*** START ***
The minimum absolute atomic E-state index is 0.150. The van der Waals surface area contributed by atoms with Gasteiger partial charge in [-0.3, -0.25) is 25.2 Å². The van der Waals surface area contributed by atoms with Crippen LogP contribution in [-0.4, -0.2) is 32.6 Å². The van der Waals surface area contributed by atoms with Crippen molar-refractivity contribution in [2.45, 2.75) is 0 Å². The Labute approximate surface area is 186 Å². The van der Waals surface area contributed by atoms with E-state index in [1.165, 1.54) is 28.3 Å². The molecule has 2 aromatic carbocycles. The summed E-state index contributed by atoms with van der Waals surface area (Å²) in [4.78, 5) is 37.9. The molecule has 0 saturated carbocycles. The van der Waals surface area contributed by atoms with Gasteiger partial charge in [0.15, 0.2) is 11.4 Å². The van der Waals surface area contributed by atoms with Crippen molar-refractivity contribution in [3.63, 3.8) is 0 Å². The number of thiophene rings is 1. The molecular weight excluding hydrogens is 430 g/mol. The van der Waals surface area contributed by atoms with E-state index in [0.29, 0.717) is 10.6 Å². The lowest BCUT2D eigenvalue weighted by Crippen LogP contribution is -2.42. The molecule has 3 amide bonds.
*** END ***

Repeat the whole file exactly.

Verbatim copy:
The minimum absolute atomic E-state index is 0.150. The van der Waals surface area contributed by atoms with Gasteiger partial charge in [-0.3, -0.25) is 25.2 Å². The van der Waals surface area contributed by atoms with Crippen LogP contribution in [-0.4, -0.2) is 32.6 Å². The van der Waals surface area contributed by atoms with Crippen molar-refractivity contribution in [2.45, 2.75) is 0 Å². The Labute approximate surface area is 186 Å². The van der Waals surface area contributed by atoms with E-state index in [1.165, 1.54) is 28.3 Å². The molecule has 2 aromatic carbocycles. The summed E-state index contributed by atoms with van der Waals surface area (Å²) in [4.78, 5) is 37.9. The molecule has 0 saturated carbocycles. The van der Waals surface area contributed by atoms with Gasteiger partial charge in [0.15, 0.2) is 11.4 Å². The van der Waals surface area contributed by atoms with Crippen molar-refractivity contribution in [3.63, 3.8) is 0 Å². The number of thiophene rings is 1. The molecular weight excluding hydrogens is 430 g/mol. The van der Waals surface area contributed by atoms with E-state index in [0.29, 0.717) is 10.6 Å². The lowest BCUT2D eigenvalue weighted by Crippen LogP contribution is -2.42. The molecule has 3 amide bonds.